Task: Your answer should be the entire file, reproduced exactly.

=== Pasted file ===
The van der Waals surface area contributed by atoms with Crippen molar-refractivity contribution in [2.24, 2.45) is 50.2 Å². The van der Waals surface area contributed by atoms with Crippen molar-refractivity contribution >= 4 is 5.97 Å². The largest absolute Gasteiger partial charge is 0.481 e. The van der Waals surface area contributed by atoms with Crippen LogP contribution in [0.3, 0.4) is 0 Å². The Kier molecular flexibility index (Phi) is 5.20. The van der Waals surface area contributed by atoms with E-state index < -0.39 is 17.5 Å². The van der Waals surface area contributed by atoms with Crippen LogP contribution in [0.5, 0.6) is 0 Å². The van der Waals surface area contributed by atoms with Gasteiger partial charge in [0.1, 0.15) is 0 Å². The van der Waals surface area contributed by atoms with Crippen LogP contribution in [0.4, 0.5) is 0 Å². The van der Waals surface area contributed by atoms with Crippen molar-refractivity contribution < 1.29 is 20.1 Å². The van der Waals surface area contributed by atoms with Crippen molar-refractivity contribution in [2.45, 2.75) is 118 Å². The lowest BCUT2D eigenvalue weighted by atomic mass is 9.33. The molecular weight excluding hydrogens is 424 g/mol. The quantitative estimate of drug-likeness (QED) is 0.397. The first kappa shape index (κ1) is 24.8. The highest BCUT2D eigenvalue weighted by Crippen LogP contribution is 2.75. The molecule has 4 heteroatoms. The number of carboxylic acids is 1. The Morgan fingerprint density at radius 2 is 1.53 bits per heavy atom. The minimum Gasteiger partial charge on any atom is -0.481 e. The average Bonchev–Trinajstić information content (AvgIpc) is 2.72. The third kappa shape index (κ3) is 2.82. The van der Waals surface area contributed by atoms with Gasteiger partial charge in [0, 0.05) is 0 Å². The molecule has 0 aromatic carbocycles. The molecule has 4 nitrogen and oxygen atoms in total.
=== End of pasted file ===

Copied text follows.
The van der Waals surface area contributed by atoms with Crippen molar-refractivity contribution in [2.24, 2.45) is 50.2 Å². The van der Waals surface area contributed by atoms with Crippen molar-refractivity contribution >= 4 is 5.97 Å². The largest absolute Gasteiger partial charge is 0.481 e. The van der Waals surface area contributed by atoms with Crippen LogP contribution in [0.3, 0.4) is 0 Å². The Kier molecular flexibility index (Phi) is 5.20. The van der Waals surface area contributed by atoms with E-state index < -0.39 is 17.5 Å². The van der Waals surface area contributed by atoms with Crippen LogP contribution in [0.5, 0.6) is 0 Å². The van der Waals surface area contributed by atoms with Gasteiger partial charge in [0.1, 0.15) is 0 Å². The van der Waals surface area contributed by atoms with Crippen LogP contribution in [0.4, 0.5) is 0 Å². The van der Waals surface area contributed by atoms with Crippen molar-refractivity contribution < 1.29 is 20.1 Å². The van der Waals surface area contributed by atoms with Crippen molar-refractivity contribution in [2.45, 2.75) is 118 Å². The lowest BCUT2D eigenvalue weighted by atomic mass is 9.33. The molecular weight excluding hydrogens is 424 g/mol. The quantitative estimate of drug-likeness (QED) is 0.397. The first kappa shape index (κ1) is 24.8. The highest BCUT2D eigenvalue weighted by Crippen LogP contribution is 2.75. The molecule has 4 heteroatoms. The number of carboxylic acids is 1. The Morgan fingerprint density at radius 2 is 1.53 bits per heavy atom. The minimum Gasteiger partial charge on any atom is -0.481 e. The average Bonchev–Trinajstić information content (AvgIpc) is 2.72. The third kappa shape index (κ3) is 2.82. The van der Waals surface area contributed by atoms with Gasteiger partial charge in [0, 0.05) is 0 Å². The molecule has 0 aromatic carbocycles. The molecule has 4 nitrogen and oxygen atoms in total.